(a white linen robe)

However, Allen had not been the first Rector of Prestwich accused of ruffling the Church's feathers. William Langley, rector between 1569-1611, and also appointed by the Ashton family of Chadderton. He had been forced in the summer of 1591 to recant a sermon he had previously given in St Mary's which had questioned the monarch’s prerogative in ecclesiastical matters. William Langley had also been instrumental in leading the clergy of the deanery of Manchester in their opposition to wearing the surplice in 1595.

As far back as 1607, throughout Prestwich-cum-Oldham, non conformity had been ocurring with several inhabitants accused of "expounding the scriptures to their own interpretation, and of not kneeling to receive communion."

In 1612, in addition to being accused of not kneeling to receive communion, George Seddon and Henry Seddon, both of Prestwich, were accused of attending Deane church on Sundays and festival days, where they "read sermons from their pews, without lawful admission to the ministry".

Despite his not wearing the surplice, Allen was a more moderate puritan than others, and did not risk the integrity of the church himself.

Allen had also previously donated £12 to the "Bishop Wars" against the Presbyterian Covenanters in Scotland in 1639, and pursued an ill-advised tithe suit that same year, putting him at odds with some of his Parishoners. The Tithe suite centered around some improved land that belonged to the Hulme family and had been farmed out to the Seddon family (mentioned above), and the Heap family. It was also alleged that John Hulme tried to stop Allen's brother Samuel from collecting 2 geese as part of his tithe entitlements. Both the Seddon and Heap families were benefactors to the poorly funded Ringley Chapel, while the wealthy rector of Prestwich was funding a war! The Ringley Chapel also had a poor relationship with the Bishop of Chester (Bishop Bridgeman) refusing to consecrate Ringley, and saying of Peter Seddon :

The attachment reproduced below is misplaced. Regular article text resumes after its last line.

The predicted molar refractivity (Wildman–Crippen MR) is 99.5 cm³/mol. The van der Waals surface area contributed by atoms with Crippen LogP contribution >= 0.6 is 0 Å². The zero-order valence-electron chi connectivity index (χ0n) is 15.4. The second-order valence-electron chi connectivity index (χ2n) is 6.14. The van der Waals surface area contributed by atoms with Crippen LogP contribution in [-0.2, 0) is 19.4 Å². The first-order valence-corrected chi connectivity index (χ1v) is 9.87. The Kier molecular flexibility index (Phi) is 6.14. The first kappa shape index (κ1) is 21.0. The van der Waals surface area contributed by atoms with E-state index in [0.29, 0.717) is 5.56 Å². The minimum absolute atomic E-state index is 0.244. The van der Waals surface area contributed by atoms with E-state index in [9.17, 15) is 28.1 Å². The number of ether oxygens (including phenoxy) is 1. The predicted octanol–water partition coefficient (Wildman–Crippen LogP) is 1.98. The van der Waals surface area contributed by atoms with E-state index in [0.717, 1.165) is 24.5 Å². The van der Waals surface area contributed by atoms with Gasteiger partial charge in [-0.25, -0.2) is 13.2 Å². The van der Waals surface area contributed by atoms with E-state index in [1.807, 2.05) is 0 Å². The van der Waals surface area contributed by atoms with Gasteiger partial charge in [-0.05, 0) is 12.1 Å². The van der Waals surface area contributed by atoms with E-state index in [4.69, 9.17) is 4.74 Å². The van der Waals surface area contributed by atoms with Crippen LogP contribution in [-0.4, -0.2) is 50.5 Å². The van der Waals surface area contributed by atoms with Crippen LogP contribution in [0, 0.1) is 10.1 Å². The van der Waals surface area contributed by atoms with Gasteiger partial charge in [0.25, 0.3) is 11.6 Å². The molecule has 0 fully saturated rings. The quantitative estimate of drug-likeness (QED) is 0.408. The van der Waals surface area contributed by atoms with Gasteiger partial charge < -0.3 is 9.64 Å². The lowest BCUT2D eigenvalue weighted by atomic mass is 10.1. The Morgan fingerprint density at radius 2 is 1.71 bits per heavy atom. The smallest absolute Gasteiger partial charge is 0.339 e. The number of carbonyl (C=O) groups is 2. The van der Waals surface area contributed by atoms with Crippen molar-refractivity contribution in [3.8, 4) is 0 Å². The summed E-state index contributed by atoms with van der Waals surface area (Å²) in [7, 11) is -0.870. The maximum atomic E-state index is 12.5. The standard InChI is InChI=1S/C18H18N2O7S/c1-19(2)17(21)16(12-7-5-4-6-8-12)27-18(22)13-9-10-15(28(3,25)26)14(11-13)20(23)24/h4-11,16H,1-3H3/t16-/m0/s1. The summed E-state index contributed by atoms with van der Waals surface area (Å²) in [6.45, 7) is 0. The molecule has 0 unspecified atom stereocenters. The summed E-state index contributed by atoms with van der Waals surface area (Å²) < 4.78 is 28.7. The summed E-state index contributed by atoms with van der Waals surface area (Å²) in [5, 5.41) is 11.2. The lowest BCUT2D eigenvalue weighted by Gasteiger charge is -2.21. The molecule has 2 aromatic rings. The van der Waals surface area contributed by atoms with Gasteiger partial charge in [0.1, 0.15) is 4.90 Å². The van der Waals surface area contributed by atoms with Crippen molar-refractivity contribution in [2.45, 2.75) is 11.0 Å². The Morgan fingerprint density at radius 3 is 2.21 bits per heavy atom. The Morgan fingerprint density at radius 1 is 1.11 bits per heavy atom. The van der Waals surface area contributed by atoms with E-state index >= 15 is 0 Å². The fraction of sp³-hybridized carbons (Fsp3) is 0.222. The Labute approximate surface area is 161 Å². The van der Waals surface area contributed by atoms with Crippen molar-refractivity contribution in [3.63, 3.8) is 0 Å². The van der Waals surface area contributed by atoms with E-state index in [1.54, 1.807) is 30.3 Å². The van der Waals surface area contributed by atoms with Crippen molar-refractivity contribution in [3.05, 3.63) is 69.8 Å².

‘you are so slacke, and backeward in setlinge some mayntenance upon the Chappell’

This antagonism with Ringley parishoners will pop up again later.

The parliament of 1640 had gone to work abolishing the existing church structures and remodelled it on Puritanism. Church judges were left powerless, prayer books and surplices were torn up; communion tables were relocated and altar rails were burned. Most Puritans found it easy to support the Parliamentarians when the Civil War of 1642 came around, but Isaac still saw the King as the ultimate authority. This along with Allen's poor relations with what was referred to as a minority of his parishoners, left him open to attack.

Formal mechanisms for the prosecution of Royalist ministers along with parliament’s military success of the first civil war, gave parishioners the opportunity to seek retribution under the auspices of godly reformation.

Part2....Isaac is accused, and the Ancient Deyne Hall is partially wrecked...

Thanks to Peter Corbally of P&WHS